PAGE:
Materials and Methods: From a total of 46 patients with congenitally missing upper lateral incisors, 36 patients treated with 54 Branemark (R) (Nobel Biocare AB, Goteborg, Sweden) implants and ISCs participated in the study. A clinical examination, California Dental Association (CDA) evaluation, and patient questionnaire were used to rate and compare the objective and subjective evaluations of the ISCs.

    Results: The survival of implants and ISCs was 100%. The CDA ratings were satisfactory for all ISCs, with 70% being rated excellent. The patient rating was also high for the overall satisfaction item, with 21 being completely satisfied and 14 fairly satisfied. However, 12 patients wished for the replacement of their ISCs. Logistic regression analysis indicated that a less optimal embrasure fill was the most discriminating factor though not statistically significant (p = .082).

    Conclusions: One-third of the patients wished for the replacement of their ISCs. Soft tissue adaptation seems to be an important factor for overall satisfaction.

  • 4.
    Cardemil, Carina
    et al.
    Dept Biomat, Sahlgrenska Acad, Univ Gothenburg, Gothenburg, Sweden; Dept Oral & Maxillofacial Surg, Örebro Univ Hosp, Örebro, Sweden.
    Thomsen, Peter
    Dept Biomat, Sahlgrenska Acad, Univ Gothenburg, Gothenburg, Sweden; BIOMATCELL VINN Excellence Ctr Biomat & Cell Ther, Gothenburg, Sweden.
    Wexell, Cecilia Larsson
    Dept Biomat, Sahlgrenska Acad, Univ Gothenburg, Gothenburg, Sweden; Dept Oral & Maxillofacial Surg, Sahlgrenska Univ Hosp Mölndal, Gothenburg, Sweden; Inst Odontol, Sahlgrenska Acad, Univ Gothenburg, Gothenburg, Sweden.
    Jaw Bone Samples From Bisphosphonate-Treated Patients: A Pilot Cohort Study2015In: Clinical Implant Dentistry and Related Research, ISSN 1523-0899, E-ISSN 1708-8208, Vol. 17, p. E679-E691Article in journal (Refereed)
    Abstract [en]

    Osteonecrosis of the jaw (ONJ) is a severe complication of bisphosphonate treatment. PurposeA detailed characterization of sampled peri-necrotic jawbone from bisphosphonate-treated patients was performed at tissue and cellular level (histological analyses and gene expression). Materials and MethodsAlveolar bone samples were collected from patients with (n=5) and without ONJ (n=5). Healthy patients served as controls (n=10). ResultsThe histological analysis demonstrated low to moderate inflammation, displaying areas of inflammatory infiltrate in the bone marrow. Multinuclear giant cells and osteoclasts were found in both groups. Markers of bone formation (alkaline phosphatase, Col1a1, and osteocalcin), bone resorption (receptor activator of NF-kappaB ligand [RANKL], osteoprotegerin [OPG], tartrate-resistant acid phosphatase, and cathepsin K), inflammation (tumor necrosis factor-alpha, interleukin [IL]-1, and IL-6), angiogenesis (vascular endothelial growth factor A), and apoptosis (Casp3, Casp8, p53, and Smac) were evaluated. Nonparametric statistical tests were used to identify differences between the groups. In patients with ONJ, the expression level of the proinflammatory marker IL-1 was strongly up-regulated compared with controls (p=.040). ConclusionsA down-regulated expression of Casp8 compared with controls was observed (p=.014) in patients treated with bisphosphonates. The RANKL/OPG ratios were similar in the three groups. The results indicate a need to further investigate the molecular mechanisms involved in the course of ONJ related to antiresorptive treatment.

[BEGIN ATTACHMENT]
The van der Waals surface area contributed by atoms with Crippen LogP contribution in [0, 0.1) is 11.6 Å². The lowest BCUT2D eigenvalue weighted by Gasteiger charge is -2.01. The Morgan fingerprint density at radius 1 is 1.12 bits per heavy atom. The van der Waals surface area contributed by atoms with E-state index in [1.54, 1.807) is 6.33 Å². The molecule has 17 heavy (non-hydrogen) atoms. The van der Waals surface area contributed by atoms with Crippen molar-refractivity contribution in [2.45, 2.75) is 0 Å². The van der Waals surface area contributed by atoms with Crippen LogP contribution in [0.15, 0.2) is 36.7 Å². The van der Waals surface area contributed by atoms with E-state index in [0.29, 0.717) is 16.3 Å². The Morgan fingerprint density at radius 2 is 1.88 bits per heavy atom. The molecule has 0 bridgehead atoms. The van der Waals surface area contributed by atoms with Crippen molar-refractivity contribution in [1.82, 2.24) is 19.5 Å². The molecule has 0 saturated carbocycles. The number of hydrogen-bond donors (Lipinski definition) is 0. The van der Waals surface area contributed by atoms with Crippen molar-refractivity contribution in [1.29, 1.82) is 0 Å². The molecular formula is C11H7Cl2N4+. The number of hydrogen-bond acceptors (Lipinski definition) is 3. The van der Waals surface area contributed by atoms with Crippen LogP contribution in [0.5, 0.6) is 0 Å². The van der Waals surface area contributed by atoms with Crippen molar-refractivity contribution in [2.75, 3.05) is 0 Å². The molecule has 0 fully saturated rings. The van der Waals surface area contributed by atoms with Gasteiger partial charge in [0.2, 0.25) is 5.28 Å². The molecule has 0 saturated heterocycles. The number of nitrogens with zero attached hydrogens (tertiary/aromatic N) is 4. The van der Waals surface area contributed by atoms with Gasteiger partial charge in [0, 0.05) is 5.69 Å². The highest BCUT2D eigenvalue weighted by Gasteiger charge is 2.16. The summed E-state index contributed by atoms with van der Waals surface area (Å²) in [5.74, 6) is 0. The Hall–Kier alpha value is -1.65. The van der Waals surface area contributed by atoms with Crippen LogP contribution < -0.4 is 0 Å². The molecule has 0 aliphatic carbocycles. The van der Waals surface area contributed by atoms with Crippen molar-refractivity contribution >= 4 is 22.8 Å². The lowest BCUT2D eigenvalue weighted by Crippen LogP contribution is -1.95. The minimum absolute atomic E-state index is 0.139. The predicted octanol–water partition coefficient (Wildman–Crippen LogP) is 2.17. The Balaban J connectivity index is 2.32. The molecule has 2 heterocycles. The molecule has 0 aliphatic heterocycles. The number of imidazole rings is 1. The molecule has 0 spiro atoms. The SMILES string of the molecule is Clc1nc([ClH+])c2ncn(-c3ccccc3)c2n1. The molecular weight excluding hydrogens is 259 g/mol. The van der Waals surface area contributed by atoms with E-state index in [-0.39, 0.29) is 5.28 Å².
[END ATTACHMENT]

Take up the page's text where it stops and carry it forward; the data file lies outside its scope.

• 5. Franke Stenport, V
    et al.
    Johansson, Carina B
    Örebro University, Department of Health Sciences.
    Evaluations of Bone Tissue Integration to Pure and Alloyed Titanium Implants2008In: Clinical Implant Dentistry and Related Research, ISSN 1523-0899, E-ISSN 1708-8208, Vol. 10, no 3, p. 191-199Article in journal (Refereed)
    Abstract [en]

    Purpose: This study was performed for comparisons of tissue integration to commercially pure (CP) and titanium-6-aluminum-4 vanadium (Ti-6-Al-4V) implants using various existing three-dimensional biomechanical and two-dimensional histomorphometrical techniques, and to monitor the loosening torque during in vivo removal torque (RTQ) test with a novel unit not used before in a pilot study in rabbits.

    Materials and Methods: The implants were topographically characterized and inserted in femurs and tibiae of five rabbits (in total 40 implants, 20 per group). After 16 weeks, the implant integration was biomechanically evaluated by: (1) resonance frequency test, and (2) peak RTQ test and the graph from the monitoring curve. Biopsies of the implants in situ were processed to undecalcified cut and ground sections followed by light microscopical quantifications. Shear strength calculations were performed.

    Results: Significantly higher mean value of RTQ (p = .01) and shear strength tests (p = .03) were observed for the CP titanium implants compared to Ti-6-Al-4V implants. The monitoring curve from the RTQ test demonstrated no differences in the shape or form that could provide further information about the differences in the implant-to-bone attachment.